dancing horses

dancing horses

Tuesday, November 27, 2018

Sensitivity and Presence

On my last blog post N recommended Tristan Tucker on Youtube. Since then I have become obsessed. I am not all they way through his videos but he has a set on 'The Vertical Mare". When I watched it I was all THAT'S CARMEN!
The rider talks about being passionate about dressage. Her horse went for training and came back unrideable. The video clip of her riding reminded me so much of Carmen and I too. I loved watching his teaching style and nature with the horse.

In this he talks about how 'high and sensitive horses' do not always know how to control their body and relax. That the mare will need to learn how to control her body when she goes into tension. Watching this mare was like watching a bay warmblood version of Carmen. Looking at the owner really wanting to do the right thing and working really hard reminded me of me (but alas I am not that thin or pretty).

I know the danger of watching a video and thinking that you know how to do it. However, a lot of his things are very familiar.  Slightly different variations but it all the good quality groundwork. On sunday. My goal was simply to have her stand relaxed, then walk behind me maintaining the same direction and then, if all went well, to have her bend and relax (turn on the forehand/haunches).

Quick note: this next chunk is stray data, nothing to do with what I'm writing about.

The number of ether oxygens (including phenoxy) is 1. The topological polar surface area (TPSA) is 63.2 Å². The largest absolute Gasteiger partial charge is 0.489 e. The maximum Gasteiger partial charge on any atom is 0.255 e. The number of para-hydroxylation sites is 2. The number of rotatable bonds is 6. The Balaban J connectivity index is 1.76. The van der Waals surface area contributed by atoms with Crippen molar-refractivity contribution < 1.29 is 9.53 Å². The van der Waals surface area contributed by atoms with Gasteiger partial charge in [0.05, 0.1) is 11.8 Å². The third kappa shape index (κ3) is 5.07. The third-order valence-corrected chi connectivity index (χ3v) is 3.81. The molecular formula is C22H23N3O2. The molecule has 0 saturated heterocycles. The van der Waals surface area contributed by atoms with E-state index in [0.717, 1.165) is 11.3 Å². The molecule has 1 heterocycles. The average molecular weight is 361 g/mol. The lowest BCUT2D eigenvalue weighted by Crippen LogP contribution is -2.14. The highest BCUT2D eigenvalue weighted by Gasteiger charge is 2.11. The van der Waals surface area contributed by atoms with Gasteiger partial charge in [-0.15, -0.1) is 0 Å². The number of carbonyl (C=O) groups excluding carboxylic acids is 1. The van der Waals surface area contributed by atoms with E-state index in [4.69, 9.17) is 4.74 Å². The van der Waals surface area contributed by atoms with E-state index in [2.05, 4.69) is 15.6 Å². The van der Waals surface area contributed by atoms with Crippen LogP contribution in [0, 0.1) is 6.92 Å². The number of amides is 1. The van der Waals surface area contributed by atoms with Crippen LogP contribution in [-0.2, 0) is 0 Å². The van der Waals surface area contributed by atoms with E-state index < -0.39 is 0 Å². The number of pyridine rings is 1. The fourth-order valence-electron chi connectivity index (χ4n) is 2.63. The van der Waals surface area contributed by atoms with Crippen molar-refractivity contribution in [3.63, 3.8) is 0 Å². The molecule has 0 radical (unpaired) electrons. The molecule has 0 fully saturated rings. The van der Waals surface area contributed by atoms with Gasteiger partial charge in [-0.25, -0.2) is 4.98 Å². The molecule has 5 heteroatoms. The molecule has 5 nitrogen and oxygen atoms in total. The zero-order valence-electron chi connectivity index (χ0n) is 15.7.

Carmen moseyed up to me in the field and I put on her rope halter. We headed up to the ring and I asked her stand. She was curious as to what we were doing but the standing and walking is pretty familiar to her. The bending around me she knows but me keeping the ask until I felt the tension ease is knew. It was easier on the left than the right. Which is fascinating because she is also far more spooky on the right rein.

The idea, as I understand it, is to help the horse to figure out how to control their body and learn that they have the tools they need to relax. A few things he said stood out to me:
'she has a lot of feeling in her body. When it doesn't feel good it's not going to look good and it's not going to feel good for you (the rider).
'it's not the thing- it's that knowledge of what to do with herself when she's faced with that kind of pressure'. 
'it's not that we look to wave a magic wand. it's a restart to help her trust the process of receiving and accepting knowledge.'